Posts Tagged ‘Barry Ritholtz’

Kidnapping, Torture, and Reflections on Alleged “American Values”

Mish is on fire today with excellent posts. Here, Mish reports on the horrifying story of what the CIA did in kidnapping the wrong man, a German citizen Khalid El-Masri, and the CIA’s subsequent torture and abuse of him. Our court system failed too, citing "national security" grounds to throw out Khalid El-Masri’s case against the CIA.  (Sounds like a specious excuse to me as sensitive information wouldn’t have to be made public.) – Ilene 

Kidnapping, Torture, and Reflections on Alleged "American Values"

Courtesy of Mish 

I do not agree with using torture, nor do I believe the end justifies the means. The problem with both is that others can act the same way.

If the US can torture to extract vital information, then why can’t Iran and every other country on the planet?

It is pure hypocrisy to think that the US has a monopoly on "justified torture". Indeed, there is no such thing as "justified torture".

This has been my position forever. I bring it up because of a post Barry Ritholtz made yesterday stipulating “Torture didn’t provide useful, meaningful, trustworthy information”

“Torture [at the Guantanamo Bay detention camp] didn’t provide useful, meaningful, trustworthy information. Everyone [at the CIA] was deeply concerned and most felt it was un-American and did not work.” – Glenn L. Carle, a retired C.I.A. officer who oversaw the interrogation of a high-level detainee in 2002

“The bottom line is this: If we had some kind of smoking-gun intelligence from waterboarding in 2003, we would have taken out Osama bin Laden in 2003. It took years of collection and analysis from many different sources to develop the case that enabled us to identify this compound, and reach a judgment that Bin Laden was likely to be living there.” – Tommy Vietor, spokesman for the National Security Council.

Khalid Shaikh Mohammed was waterboarded 183 times — repeatedly misled interrogators about the courier’s identity. …

Barry Ritholtz went on to say "Thinking that torture is wrong is not a liberal or conservative value — it is an American value."

I sure wish Barry was correct. Sadly he is not, at least right now. Both president Bush and president Obama have condoned torture.

Moreover, President Obama had a campaign pledge to shut Guantanamo Bay. Sadly, I report Guantanamo Bay is still in operation. On March 8, 2011, the Irish Times noted Guantánamo trials freeze lifted

Hina Shamsi,


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The Left Right Paradigm is Over: It’s You vs. Corporations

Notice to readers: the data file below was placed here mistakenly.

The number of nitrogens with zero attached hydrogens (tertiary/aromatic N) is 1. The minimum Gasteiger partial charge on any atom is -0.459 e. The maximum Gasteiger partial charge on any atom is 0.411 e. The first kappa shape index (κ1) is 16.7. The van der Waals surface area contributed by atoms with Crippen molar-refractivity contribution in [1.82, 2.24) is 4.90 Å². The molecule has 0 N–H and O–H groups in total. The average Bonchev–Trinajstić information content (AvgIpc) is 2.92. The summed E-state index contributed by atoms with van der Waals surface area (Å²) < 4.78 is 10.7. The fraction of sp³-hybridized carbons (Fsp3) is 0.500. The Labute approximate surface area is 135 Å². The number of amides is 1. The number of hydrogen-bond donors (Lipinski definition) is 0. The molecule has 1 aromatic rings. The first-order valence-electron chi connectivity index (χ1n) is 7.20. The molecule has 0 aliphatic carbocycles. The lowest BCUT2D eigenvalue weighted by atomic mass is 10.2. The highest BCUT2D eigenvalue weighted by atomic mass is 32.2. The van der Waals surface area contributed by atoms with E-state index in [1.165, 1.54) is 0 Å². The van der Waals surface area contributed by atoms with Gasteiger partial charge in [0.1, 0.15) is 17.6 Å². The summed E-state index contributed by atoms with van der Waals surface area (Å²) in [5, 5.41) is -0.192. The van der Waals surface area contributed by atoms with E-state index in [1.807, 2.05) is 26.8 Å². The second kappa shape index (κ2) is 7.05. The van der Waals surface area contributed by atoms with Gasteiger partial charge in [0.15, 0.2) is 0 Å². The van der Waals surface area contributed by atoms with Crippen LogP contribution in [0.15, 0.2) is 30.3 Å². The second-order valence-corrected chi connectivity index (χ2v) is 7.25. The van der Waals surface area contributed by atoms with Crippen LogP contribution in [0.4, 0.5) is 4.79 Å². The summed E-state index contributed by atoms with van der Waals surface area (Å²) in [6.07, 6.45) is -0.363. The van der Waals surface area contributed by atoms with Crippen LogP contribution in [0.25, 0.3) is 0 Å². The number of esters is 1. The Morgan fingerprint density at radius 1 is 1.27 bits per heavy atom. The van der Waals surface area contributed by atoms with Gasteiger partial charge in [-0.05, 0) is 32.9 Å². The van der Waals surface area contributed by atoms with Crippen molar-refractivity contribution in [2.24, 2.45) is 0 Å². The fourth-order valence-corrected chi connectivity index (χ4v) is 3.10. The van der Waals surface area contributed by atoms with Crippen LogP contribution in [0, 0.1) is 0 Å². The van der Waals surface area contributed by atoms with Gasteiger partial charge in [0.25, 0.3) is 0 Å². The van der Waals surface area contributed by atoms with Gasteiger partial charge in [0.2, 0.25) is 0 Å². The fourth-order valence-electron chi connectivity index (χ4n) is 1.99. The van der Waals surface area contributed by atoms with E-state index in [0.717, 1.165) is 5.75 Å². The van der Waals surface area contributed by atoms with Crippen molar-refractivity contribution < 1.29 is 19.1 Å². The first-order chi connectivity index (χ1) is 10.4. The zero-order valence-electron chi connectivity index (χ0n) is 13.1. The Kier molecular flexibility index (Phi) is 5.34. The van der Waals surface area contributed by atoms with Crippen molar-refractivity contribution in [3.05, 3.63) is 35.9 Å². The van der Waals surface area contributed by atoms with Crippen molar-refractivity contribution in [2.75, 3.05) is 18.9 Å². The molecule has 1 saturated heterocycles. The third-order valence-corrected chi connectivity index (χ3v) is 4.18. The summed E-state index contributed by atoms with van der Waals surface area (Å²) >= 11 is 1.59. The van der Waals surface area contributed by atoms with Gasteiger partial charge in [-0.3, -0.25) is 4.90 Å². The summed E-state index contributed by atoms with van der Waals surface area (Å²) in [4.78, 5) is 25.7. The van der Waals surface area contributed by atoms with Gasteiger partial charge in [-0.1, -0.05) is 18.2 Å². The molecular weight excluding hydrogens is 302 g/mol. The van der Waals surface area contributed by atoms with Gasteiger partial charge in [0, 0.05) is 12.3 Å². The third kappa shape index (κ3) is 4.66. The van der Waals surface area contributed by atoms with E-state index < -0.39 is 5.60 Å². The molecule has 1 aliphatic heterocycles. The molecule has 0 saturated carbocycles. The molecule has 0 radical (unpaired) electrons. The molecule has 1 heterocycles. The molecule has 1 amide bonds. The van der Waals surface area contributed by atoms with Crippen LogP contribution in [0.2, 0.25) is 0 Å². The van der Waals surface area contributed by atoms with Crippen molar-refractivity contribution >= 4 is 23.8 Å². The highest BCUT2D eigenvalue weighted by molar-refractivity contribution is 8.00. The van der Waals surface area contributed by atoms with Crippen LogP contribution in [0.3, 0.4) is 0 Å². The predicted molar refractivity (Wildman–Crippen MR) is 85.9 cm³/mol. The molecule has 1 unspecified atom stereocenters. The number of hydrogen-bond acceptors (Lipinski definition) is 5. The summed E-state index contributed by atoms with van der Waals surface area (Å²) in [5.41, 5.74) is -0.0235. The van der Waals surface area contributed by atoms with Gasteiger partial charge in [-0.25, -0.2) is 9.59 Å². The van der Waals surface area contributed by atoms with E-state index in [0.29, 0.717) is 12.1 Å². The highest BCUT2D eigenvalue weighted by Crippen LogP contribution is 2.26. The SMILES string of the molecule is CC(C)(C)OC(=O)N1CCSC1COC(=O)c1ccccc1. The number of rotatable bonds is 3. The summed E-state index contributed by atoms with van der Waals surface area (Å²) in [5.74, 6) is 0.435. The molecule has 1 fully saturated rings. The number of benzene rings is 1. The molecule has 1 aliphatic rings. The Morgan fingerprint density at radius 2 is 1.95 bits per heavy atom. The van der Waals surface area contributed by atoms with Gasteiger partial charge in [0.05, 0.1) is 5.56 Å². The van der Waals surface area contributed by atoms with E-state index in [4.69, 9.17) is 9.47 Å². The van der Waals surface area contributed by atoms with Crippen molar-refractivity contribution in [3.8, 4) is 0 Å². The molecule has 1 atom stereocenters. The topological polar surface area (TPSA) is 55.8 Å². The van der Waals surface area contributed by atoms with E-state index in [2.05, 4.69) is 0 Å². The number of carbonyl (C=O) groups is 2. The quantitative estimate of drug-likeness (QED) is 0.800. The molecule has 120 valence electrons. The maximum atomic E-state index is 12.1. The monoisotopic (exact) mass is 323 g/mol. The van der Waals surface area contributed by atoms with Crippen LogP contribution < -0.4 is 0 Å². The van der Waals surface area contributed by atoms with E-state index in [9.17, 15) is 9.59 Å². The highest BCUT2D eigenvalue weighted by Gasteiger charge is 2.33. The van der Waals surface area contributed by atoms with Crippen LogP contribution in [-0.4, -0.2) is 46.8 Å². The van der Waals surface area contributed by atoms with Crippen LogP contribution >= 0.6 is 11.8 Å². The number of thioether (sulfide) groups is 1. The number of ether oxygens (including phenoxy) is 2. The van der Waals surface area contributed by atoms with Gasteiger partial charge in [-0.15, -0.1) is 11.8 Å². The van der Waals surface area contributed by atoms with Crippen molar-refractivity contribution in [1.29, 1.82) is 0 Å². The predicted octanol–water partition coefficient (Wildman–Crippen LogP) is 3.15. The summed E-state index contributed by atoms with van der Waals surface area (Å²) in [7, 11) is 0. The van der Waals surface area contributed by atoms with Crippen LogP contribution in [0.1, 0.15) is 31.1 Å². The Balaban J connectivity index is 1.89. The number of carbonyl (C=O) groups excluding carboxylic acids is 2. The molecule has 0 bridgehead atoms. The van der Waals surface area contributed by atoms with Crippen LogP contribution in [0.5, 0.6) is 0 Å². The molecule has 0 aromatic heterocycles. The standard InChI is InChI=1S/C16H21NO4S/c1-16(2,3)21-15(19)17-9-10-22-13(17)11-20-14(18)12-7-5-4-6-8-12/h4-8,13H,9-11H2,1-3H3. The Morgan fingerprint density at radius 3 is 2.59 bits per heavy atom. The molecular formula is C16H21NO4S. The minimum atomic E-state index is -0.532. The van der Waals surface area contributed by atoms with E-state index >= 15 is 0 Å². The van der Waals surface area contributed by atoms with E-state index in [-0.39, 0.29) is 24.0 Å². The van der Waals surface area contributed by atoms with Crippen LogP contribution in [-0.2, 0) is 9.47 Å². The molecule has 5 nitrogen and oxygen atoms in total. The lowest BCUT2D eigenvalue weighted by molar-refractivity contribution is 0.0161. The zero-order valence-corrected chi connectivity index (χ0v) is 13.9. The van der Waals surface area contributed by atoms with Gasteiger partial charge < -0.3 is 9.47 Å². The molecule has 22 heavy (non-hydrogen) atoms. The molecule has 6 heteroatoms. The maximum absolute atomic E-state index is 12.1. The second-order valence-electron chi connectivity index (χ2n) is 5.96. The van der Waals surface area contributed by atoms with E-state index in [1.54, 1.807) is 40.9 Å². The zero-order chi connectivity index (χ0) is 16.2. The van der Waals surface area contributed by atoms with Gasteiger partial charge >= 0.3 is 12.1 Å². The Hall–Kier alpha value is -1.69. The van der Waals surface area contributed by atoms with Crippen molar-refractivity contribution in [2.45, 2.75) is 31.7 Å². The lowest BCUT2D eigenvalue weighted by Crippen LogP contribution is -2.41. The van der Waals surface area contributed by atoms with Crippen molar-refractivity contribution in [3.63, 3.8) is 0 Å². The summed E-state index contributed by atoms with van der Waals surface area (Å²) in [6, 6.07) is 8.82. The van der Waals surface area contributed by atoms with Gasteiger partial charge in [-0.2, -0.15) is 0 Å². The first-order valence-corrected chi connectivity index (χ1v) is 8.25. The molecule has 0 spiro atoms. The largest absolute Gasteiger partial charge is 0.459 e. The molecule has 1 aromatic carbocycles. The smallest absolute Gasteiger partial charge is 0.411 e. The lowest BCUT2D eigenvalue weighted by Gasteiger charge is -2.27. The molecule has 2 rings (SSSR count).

This is an excellent essay by Barry on the state of politics and the petty and even false distinctions between our republican and democrat rulers. – Ilene 

The Left Right Paradigm is Over: It’s You vs. Corporations

By Barry Ritholtz, The Big Picture 

Excerpt:

For a long time, American politics has been defined by a Left/Right dynamic. It was Liberals versus Conservatives on a variety of issues. Pro-Life versus Pro-Choice, Tax Cuts vs. More Spending, Pro-War vs Peaceniks, Environmental Protections vs. Economic Growth, Pro-Union vs. Union-Free, Gay Marriage vs. Family Values, School Choice vs. Public Schools, Regulation vs. Free Markets.

The new dynamic, however, has moved past the old Left Right paradigm. We now live in an era defined by increasing Corporate influence and authority over the individual. These two “interest groups” – I can barely suppress snorting derisively over that phrase – have been on a headlong collision course for decades, which came to a head with the financial collapse and bailouts. Where there is massive concentrations of wealth and influence, there will be abuse of power.  The Individual has been supplanted in the political process nearly entirely by corporate money, legislative influence, campaign contributions, even free speech rights.

This may not be a brilliant insight, but it is surely an overlooked one. It is now an Individual vs. Corporate debate – and the Humans are losing.

Full article here: www.ritholtz.com


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More Thoughts on Larry Summers’ Goodbye

Barry Ritholtz discusses Larry Summers’ departure on Fast Money.


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The ECRI Weekly Leading Index

The ECRI Weekly Leading Index 

Courtesy of Doug Short 

Today the Weekly Leading Index (WLI) of the Economic Cycle Research Institute (ECRI) registered negative growth for the 14th consecutive week, coming in at -10.1, a fractional improvement over last week’s -10.2, which was a downward revision from -10.1. So this index has essentially hovered around -10.1 for the past five weeks. The latest weekly number is based on data through September 3.

The rate of decline from the peak in October 2009 is unprecedented in the Institute’s published data back to 1967. Recently, however, the Institute has disclosed that two earlier decades of data not available to the general public contained comparable declines in WLI growth (in 1951 and 1966) when no recession followed (HT Barry Ritholtz).